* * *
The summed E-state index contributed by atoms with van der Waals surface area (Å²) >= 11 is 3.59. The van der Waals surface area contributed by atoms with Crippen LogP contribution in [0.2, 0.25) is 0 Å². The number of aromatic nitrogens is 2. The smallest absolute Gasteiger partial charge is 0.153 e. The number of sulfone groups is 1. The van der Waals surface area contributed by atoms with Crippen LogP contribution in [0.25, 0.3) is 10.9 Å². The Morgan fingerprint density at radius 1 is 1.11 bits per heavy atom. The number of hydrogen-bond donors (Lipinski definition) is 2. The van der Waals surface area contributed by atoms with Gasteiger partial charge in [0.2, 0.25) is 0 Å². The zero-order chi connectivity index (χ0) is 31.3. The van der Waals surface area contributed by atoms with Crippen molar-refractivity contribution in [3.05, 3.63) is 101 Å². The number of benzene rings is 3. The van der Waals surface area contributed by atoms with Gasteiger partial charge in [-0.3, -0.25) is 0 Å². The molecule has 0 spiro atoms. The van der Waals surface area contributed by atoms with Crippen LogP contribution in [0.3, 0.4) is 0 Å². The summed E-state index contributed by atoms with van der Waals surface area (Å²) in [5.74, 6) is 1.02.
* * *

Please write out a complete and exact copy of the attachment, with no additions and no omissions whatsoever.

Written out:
The summed E-state index contributed by atoms with van der Waals surface area (Å²) >= 11 is 3.59. The van der Waals surface area contributed by atoms with Crippen LogP contribution in [0.2, 0.25) is 0 Å². The number of aromatic nitrogens is 2. The smallest absolute Gasteiger partial charge is 0.153 e. The number of sulfone groups is 1. The van der Waals surface area contributed by atoms with Crippen LogP contribution in [0.25, 0.3) is 10.9 Å². The Morgan fingerprint density at radius 1 is 1.11 bits per heavy atom. The number of hydrogen-bond donors (Lipinski definition) is 2. The van der Waals surface area contributed by atoms with Gasteiger partial charge in [0.2, 0.25) is 0 Å². The zero-order chi connectivity index (χ0) is 31.3. The van der Waals surface area contributed by atoms with Crippen molar-refractivity contribution in [3.05, 3.63) is 101 Å². The number of benzene rings is 3. The van der Waals surface area contributed by atoms with Gasteiger partial charge in [-0.3, -0.25) is 0 Å². The molecule has 0 spiro atoms. The van der Waals surface area contributed by atoms with Crippen LogP contribution in [0.3, 0.4) is 0 Å². The summed E-state index contributed by atoms with van der Waals surface area (Å²) in [5.74, 6) is 1.02.